12 February 2007

Looking at the Face of Evil

There's been a major shooting in downtown SLC. See KSL news for more and updates. A calm, cold-blooded shooting, apparently.

I'm glad this doesn't happen very often in SLC. As the KSL newscasters on my radio just reminded me, the last major shooting in SLC was the Triad Center shooting in 1999.

I know that some people would avoid listening to "bad" news like this. I'm pretty sure Kami's getting annoyed with my listening to the radio. Not very uplifting, as she says. I'm sort of a news junkie (not as much as some), and people often complain to me about the nature of the stuff that comes through on the news. You hear this complaint all over the place: there's nothing good on the news anymore.

And I totally agree with them. It's hard to hear. It's depressing. It's evil.

But I think it's also important. Joseph Smith said we must seek not only the uplifting, but also "contemplate the darkest abyss" in order to know truth. All that is required for the triumph of evil is for good men to do nothing. And we can't know what we should do unless we look the facts in the face. Good should not have to work from rumors and second hand information while evil unabashedly pursues gruesome reality. Yes, things are harsh, but we must not fear evil. We must be sober and quick to observe.

Also, to me, it's about being there with the people. It's a philosophy I gained from Louis Lowry's The Giver: terrible experiences become easier to bear when we share them with an entire community. The community in The Giver encapsulates all their painful memories into one person in order to keep their lives happy and carefree. When the painful memories are first released back into the community, it hurts. There's mass panic. But then there is discussion, there is comfort, there is calm. It is wrong to build walls around our mundane lives to keep out any word of hardship, tragedy, or evil. We are commanded by Christ to bear one another's burdens, and I for one believe listening to the news is part of that duty.


Paradox said...

I remember the months around 9-11 being some of the most frightening I've ever experienced. The fear, the speculation, the uncertainty was present in everyone, at every moment. I was only in the sixth grade at the time, but I was old enough to comprehend that my life would never be the same after that; it would forever be divided into "Before" and "After" for my generation.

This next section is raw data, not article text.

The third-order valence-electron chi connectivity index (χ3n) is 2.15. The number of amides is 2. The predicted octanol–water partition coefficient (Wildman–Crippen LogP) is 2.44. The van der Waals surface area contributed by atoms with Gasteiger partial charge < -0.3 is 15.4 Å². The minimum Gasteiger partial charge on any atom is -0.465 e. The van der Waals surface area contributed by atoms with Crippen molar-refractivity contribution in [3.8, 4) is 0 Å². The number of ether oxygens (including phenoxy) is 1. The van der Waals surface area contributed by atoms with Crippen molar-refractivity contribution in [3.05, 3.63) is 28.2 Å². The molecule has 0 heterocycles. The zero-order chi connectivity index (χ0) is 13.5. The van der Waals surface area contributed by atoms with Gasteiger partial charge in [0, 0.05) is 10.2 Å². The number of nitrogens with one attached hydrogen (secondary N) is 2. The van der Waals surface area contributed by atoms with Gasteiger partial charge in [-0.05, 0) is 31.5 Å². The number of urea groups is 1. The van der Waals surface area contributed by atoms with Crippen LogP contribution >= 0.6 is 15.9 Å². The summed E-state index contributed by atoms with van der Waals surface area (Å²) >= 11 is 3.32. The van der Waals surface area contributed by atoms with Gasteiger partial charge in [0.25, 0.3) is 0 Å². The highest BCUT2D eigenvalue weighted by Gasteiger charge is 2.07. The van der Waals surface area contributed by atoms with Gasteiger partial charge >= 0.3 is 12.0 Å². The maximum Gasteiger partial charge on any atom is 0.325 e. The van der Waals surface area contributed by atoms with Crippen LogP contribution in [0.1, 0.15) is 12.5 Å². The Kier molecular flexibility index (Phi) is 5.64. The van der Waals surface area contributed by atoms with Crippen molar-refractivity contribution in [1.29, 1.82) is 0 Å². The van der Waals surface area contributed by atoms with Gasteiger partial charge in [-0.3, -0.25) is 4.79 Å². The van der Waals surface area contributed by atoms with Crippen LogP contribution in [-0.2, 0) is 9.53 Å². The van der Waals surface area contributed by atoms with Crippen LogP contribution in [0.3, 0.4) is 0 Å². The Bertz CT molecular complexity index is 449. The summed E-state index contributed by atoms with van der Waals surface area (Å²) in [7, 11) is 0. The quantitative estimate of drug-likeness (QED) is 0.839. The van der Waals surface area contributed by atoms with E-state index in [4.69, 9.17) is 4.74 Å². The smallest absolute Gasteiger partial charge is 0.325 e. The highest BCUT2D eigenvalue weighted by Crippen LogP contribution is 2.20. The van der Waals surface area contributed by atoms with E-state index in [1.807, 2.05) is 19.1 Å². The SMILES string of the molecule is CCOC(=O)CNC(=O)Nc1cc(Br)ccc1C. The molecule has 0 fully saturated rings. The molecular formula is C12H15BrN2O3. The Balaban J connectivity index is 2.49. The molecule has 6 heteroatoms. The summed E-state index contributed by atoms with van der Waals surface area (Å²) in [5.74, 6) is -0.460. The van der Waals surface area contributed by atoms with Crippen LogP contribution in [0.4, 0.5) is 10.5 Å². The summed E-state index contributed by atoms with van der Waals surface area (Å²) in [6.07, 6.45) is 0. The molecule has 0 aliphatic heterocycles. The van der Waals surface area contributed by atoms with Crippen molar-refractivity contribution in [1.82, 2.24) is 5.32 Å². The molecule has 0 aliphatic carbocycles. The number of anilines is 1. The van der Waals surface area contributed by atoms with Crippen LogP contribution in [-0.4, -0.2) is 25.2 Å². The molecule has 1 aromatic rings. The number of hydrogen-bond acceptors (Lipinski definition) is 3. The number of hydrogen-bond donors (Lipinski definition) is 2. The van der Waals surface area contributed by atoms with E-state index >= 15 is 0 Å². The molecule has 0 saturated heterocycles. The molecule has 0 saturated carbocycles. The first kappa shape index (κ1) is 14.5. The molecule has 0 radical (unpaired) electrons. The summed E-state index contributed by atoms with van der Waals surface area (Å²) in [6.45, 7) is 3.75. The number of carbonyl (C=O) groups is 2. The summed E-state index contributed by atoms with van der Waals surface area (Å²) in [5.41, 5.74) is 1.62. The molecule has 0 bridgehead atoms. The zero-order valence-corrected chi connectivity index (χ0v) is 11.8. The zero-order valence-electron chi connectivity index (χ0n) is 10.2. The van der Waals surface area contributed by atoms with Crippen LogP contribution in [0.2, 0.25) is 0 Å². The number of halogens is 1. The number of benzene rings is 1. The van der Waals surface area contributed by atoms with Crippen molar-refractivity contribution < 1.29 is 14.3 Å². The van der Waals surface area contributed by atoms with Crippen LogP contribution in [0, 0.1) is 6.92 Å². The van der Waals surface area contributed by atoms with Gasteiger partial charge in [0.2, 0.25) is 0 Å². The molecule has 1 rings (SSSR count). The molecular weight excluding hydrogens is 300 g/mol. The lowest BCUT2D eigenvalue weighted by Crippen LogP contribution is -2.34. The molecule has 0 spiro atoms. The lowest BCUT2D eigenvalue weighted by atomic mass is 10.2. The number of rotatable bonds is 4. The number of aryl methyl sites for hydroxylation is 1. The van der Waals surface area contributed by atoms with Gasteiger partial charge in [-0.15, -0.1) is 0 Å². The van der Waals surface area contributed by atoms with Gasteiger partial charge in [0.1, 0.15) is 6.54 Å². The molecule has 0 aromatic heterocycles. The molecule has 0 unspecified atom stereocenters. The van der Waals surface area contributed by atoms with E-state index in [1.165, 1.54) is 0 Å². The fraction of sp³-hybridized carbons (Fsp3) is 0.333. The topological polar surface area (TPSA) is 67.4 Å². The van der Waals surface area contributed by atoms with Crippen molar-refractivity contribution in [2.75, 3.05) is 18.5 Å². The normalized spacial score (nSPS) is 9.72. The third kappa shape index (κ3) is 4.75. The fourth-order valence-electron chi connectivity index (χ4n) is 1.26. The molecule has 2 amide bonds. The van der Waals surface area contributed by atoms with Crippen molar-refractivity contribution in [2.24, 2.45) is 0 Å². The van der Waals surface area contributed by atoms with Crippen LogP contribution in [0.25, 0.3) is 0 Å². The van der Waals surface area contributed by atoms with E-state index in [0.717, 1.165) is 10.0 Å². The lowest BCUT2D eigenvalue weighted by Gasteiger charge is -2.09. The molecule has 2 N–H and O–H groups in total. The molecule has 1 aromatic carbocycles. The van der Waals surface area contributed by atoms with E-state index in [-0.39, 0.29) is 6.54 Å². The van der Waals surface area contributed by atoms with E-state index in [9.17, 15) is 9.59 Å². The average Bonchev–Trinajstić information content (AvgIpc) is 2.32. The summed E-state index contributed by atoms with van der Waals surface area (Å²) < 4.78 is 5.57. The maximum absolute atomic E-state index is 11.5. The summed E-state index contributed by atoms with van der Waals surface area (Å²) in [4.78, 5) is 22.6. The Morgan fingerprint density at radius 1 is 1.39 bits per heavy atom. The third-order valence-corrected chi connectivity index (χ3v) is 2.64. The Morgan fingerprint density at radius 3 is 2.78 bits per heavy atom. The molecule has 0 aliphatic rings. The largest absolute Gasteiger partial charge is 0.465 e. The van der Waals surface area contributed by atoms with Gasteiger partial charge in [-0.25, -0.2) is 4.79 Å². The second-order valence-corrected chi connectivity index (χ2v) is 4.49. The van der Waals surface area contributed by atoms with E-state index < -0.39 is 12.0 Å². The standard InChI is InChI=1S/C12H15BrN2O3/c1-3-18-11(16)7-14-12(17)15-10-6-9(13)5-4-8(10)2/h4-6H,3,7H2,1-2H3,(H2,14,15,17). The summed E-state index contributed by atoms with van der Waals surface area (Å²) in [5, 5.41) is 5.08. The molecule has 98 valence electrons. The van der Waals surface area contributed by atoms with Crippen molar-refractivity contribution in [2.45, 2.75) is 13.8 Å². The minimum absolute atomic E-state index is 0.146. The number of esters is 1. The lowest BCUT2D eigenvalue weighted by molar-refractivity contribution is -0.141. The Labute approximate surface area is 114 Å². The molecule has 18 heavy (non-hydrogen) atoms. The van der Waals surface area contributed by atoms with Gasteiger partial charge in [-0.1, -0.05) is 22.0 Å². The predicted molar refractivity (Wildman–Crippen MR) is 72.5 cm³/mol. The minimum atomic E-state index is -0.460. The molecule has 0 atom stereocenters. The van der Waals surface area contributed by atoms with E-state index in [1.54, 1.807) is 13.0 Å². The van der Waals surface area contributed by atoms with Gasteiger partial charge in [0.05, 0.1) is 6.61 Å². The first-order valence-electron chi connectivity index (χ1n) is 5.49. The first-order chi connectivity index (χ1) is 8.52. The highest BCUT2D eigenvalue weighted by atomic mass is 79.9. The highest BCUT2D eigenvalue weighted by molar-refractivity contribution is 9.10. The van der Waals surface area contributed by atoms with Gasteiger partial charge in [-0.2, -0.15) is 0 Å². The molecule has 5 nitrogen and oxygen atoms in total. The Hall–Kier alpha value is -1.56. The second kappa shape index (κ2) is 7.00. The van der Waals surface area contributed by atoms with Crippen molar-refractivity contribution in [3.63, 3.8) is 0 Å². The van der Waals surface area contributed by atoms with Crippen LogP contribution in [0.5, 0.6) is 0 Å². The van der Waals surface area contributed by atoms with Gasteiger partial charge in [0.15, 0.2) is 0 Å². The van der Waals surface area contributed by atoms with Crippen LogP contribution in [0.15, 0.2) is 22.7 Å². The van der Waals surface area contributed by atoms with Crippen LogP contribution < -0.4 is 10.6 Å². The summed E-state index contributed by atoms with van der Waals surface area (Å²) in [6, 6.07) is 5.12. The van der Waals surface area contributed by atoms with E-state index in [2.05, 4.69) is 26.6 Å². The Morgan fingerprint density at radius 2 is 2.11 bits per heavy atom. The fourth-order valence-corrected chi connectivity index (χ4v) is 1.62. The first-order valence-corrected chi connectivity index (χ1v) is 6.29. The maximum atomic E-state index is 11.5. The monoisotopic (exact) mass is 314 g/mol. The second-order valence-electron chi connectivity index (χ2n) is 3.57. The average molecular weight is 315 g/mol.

But that was the point in time when I learned about patriotism. I remember having candlelight vigils at my karate school with my instructors; they would play "Proud to be an American" during the warm-ups for our classes, and all around me were hands waiting to catch those of us who could no longer handle the uncertainty and fear. I was able to experience, for the first time in my life, what a community is supposed to be, what it used to be, and how danger really does bring out the best in people.

And everyone else across our wounded nation reacted the same way... and I knew that because I watched the news. Everywhere, there were stories of adults and children doing their part to aid the victims, their families, and one another. From that, I gained a sense that, when it comes down to it, people are inclined to be compassionate; to mourn with those that mourn. I discovered that I was not only proud to be an American, but a member of the human race.

I do believe that the news can be a source of hope despite the message it may bear. It depends, however, on OUR reaction to it. It shouldn't take a tragedy like 9-11 to inspire the kind of community we experienced following the 9-11 attacks. If we chose to react that way all the time, the news wouldn't have to be a burden to us.

Those are my thoughts anyway.

Cathryn said...

I love what you guys are saying--I think we can say that trials bring us closer together.

Thanks for the sunshine. :)